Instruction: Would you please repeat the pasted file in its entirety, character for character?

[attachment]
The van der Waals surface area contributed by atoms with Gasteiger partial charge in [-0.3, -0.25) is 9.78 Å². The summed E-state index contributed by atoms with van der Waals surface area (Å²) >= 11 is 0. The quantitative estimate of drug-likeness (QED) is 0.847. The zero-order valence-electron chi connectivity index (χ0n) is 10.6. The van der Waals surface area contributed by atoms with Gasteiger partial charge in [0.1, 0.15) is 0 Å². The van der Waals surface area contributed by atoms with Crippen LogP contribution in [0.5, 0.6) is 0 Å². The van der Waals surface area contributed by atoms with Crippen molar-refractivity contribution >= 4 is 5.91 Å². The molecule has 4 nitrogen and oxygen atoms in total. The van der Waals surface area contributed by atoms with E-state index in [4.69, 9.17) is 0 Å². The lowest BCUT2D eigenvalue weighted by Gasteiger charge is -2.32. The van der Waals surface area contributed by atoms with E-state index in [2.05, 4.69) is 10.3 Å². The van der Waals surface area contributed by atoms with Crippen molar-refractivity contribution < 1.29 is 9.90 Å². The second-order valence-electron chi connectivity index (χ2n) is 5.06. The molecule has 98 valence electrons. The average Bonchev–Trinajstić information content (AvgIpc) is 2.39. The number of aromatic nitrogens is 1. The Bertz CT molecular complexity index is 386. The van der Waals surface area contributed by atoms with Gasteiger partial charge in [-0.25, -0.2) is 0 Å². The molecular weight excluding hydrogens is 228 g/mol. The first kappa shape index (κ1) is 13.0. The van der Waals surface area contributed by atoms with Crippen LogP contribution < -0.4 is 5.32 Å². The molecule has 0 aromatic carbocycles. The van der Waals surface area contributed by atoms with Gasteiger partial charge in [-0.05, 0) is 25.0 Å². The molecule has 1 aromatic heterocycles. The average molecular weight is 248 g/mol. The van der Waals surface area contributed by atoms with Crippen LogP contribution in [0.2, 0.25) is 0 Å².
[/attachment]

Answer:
The van der Waals surface area contributed by atoms with Gasteiger partial charge in [-0.3, -0.25) is 9.78 Å². The summed E-state index contributed by atoms with van der Waals surface area (Å²) >= 11 is 0. The quantitative estimate of drug-likeness (QED) is 0.847. The zero-order valence-electron chi connectivity index (χ0n) is 10.6. The van der Waals surface area contributed by atoms with Gasteiger partial charge in [0.1, 0.15) is 0 Å². The van der Waals surface area contributed by atoms with Crippen LogP contribution in [0.5, 0.6) is 0 Å². The van der Waals surface area contributed by atoms with Crippen molar-refractivity contribution >= 4 is 5.91 Å². The molecule has 4 nitrogen and oxygen atoms in total. The van der Waals surface area contributed by atoms with E-state index in [4.69, 9.17) is 0 Å². The lowest BCUT2D eigenvalue weighted by Gasteiger charge is -2.32. The van der Waals surface area contributed by atoms with E-state index in [2.05, 4.69) is 10.3 Å². The van der Waals surface area contributed by atoms with Crippen molar-refractivity contribution < 1.29 is 9.90 Å². The second-order valence-electron chi connectivity index (χ2n) is 5.06. The molecule has 98 valence electrons. The average Bonchev–Trinajstić information content (AvgIpc) is 2.39. The number of aromatic nitrogens is 1. The Bertz CT molecular complexity index is 386. The van der Waals surface area contributed by atoms with Gasteiger partial charge in [-0.25, -0.2) is 0 Å². The molecular weight excluding hydrogens is 228 g/mol. The first kappa shape index (κ1) is 13.0. The van der Waals surface area contributed by atoms with Crippen LogP contribution < -0.4 is 5.32 Å². The molecule has 0 aromatic carbocycles. The van der Waals surface area contributed by atoms with Gasteiger partial charge in [-0.05, 0) is 25.0 Å². The molecule has 1 aromatic heterocycles. The average molecular weight is 248 g/mol. The van der Waals surface area contributed by atoms with Crippen LogP contribution in [0.2, 0.25) is 0 Å².